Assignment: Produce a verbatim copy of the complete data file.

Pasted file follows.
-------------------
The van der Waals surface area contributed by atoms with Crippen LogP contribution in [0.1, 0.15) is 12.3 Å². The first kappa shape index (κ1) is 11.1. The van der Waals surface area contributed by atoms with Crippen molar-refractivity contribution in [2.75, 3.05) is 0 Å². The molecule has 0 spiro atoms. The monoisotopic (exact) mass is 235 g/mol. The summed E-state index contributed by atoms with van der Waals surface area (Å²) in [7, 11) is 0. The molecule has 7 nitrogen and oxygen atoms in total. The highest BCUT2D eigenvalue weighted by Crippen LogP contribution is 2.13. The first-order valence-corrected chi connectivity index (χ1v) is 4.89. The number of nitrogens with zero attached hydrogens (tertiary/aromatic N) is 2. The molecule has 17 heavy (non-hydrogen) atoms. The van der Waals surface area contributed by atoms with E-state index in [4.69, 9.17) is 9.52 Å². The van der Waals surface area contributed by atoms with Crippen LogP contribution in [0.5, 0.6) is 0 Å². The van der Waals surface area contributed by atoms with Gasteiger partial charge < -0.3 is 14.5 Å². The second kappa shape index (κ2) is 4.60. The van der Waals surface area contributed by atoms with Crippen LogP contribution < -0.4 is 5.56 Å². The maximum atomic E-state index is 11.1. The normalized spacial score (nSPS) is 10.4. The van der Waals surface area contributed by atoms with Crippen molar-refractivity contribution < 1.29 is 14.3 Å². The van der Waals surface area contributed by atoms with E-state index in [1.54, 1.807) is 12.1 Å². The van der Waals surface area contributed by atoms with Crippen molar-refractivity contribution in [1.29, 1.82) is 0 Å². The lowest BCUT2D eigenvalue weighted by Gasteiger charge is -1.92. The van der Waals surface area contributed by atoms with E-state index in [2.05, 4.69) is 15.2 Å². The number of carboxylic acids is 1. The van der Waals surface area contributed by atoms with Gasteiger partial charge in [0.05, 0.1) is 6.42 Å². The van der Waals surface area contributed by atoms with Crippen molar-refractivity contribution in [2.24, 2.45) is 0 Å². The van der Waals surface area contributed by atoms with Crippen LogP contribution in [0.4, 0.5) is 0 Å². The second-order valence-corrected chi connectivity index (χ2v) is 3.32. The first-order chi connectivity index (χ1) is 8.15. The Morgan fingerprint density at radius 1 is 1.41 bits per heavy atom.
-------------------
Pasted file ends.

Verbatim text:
The van der Waals surface area contributed by atoms with Crippen LogP contribution in [0.1, 0.15) is 12.3 Å². The first kappa shape index (κ1) is 11.1. The van der Waals surface area contributed by atoms with Crippen molar-refractivity contribution in [2.75, 3.05) is 0 Å². The molecule has 0 spiro atoms. The monoisotopic (exact) mass is 235 g/mol. The summed E-state index contributed by atoms with van der Waals surface area (Å²) in [7, 11) is 0. The molecule has 7 nitrogen and oxygen atoms in total. The highest BCUT2D eigenvalue weighted by Crippen LogP contribution is 2.13. The first-order valence-corrected chi connectivity index (χ1v) is 4.89. The number of nitrogens with zero attached hydrogens (tertiary/aromatic N) is 2. The molecule has 17 heavy (non-hydrogen) atoms. The van der Waals surface area contributed by atoms with E-state index in [4.69, 9.17) is 9.52 Å². The van der Waals surface area contributed by atoms with Crippen LogP contribution in [0.5, 0.6) is 0 Å². The van der Waals surface area contributed by atoms with Gasteiger partial charge < -0.3 is 14.5 Å². The second kappa shape index (κ2) is 4.60. The van der Waals surface area contributed by atoms with Crippen LogP contribution < -0.4 is 5.56 Å². The maximum atomic E-state index is 11.1. The normalized spacial score (nSPS) is 10.4. The van der Waals surface area contributed by atoms with Crippen molar-refractivity contribution < 1.29 is 14.3 Å². The van der Waals surface area contributed by atoms with E-state index in [1.54, 1.807) is 12.1 Å². The van der Waals surface area contributed by atoms with Crippen molar-refractivity contribution in [1.29, 1.82) is 0 Å². The lowest BCUT2D eigenvalue weighted by Gasteiger charge is -1.92. The van der Waals surface area contributed by atoms with E-state index in [2.05, 4.69) is 15.2 Å². The number of carboxylic acids is 1. The van der Waals surface area contributed by atoms with Gasteiger partial charge in [0.05, 0.1) is 6.42 Å². The van der Waals surface area contributed by atoms with Crippen molar-refractivity contribution in [2.24, 2.45) is 0 Å². The van der Waals surface area contributed by atoms with Crippen LogP contribution in [0.4, 0.5) is 0 Å². The second-order valence-corrected chi connectivity index (χ2v) is 3.32. The first-order chi connectivity index (χ1) is 8.15. The Morgan fingerprint density at radius 1 is 1.41 bits per heavy atom.